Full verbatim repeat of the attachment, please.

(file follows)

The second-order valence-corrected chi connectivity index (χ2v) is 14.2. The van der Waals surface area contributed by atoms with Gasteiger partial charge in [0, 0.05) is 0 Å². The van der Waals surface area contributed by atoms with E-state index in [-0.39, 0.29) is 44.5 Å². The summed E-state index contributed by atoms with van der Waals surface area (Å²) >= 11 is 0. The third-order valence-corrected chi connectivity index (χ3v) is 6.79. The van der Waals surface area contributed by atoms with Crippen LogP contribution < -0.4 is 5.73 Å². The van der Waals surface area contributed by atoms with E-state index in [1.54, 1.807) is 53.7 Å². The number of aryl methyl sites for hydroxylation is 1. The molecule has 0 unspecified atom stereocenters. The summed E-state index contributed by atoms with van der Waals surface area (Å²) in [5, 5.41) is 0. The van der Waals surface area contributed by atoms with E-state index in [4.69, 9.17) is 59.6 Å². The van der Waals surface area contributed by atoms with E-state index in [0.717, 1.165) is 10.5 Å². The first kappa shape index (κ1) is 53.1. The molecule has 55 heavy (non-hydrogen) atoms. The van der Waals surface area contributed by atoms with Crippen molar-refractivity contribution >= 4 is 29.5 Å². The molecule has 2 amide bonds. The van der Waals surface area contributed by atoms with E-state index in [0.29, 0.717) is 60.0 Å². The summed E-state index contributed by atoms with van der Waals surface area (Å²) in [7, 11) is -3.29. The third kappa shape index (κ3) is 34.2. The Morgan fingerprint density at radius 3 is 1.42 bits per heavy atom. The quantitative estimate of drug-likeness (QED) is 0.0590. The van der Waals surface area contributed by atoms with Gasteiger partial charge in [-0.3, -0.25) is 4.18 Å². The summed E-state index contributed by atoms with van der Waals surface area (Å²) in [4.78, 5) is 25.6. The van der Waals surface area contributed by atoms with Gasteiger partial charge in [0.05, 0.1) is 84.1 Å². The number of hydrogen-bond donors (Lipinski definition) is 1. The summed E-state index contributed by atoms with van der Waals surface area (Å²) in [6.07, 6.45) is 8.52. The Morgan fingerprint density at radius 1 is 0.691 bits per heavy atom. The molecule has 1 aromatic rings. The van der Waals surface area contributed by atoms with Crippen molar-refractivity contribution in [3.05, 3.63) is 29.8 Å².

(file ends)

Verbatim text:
The second-order valence-corrected chi connectivity index (χ2v) is 14.2. The van der Waals surface area contributed by atoms with Gasteiger partial charge in [0, 0.05) is 0 Å². The van der Waals surface area contributed by atoms with E-state index in [-0.39, 0.29) is 44.5 Å². The summed E-state index contributed by atoms with van der Waals surface area (Å²) >= 11 is 0. The third-order valence-corrected chi connectivity index (χ3v) is 6.79. The van der Waals surface area contributed by atoms with Crippen LogP contribution < -0.4 is 5.73 Å². The van der Waals surface area contributed by atoms with E-state index in [1.54, 1.807) is 53.7 Å². The number of aryl methyl sites for hydroxylation is 1. The molecule has 0 unspecified atom stereocenters. The summed E-state index contributed by atoms with van der Waals surface area (Å²) in [5, 5.41) is 0. The van der Waals surface area contributed by atoms with E-state index in [4.69, 9.17) is 59.6 Å². The van der Waals surface area contributed by atoms with E-state index in [0.717, 1.165) is 10.5 Å². The first kappa shape index (κ1) is 53.1. The molecule has 55 heavy (non-hydrogen) atoms. The van der Waals surface area contributed by atoms with Crippen molar-refractivity contribution >= 4 is 29.5 Å². The molecule has 2 amide bonds. The van der Waals surface area contributed by atoms with E-state index in [0.29, 0.717) is 60.0 Å². The summed E-state index contributed by atoms with van der Waals surface area (Å²) in [7, 11) is -3.29. The third kappa shape index (κ3) is 34.2. The Morgan fingerprint density at radius 3 is 1.42 bits per heavy atom. The quantitative estimate of drug-likeness (QED) is 0.0590. The van der Waals surface area contributed by atoms with Gasteiger partial charge in [-0.3, -0.25) is 4.18 Å². The summed E-state index contributed by atoms with van der Waals surface area (Å²) in [4.78, 5) is 25.6. The van der Waals surface area contributed by atoms with Gasteiger partial charge in [0.05, 0.1) is 84.1 Å². The number of hydrogen-bond donors (Lipinski definition) is 1. The summed E-state index contributed by atoms with van der Waals surface area (Å²) in [6.07, 6.45) is 8.52. The Morgan fingerprint density at radius 1 is 0.691 bits per heavy atom. The molecule has 1 aromatic rings. The van der Waals surface area contributed by atoms with Crippen molar-refractivity contribution in [3.05, 3.63) is 29.8 Å².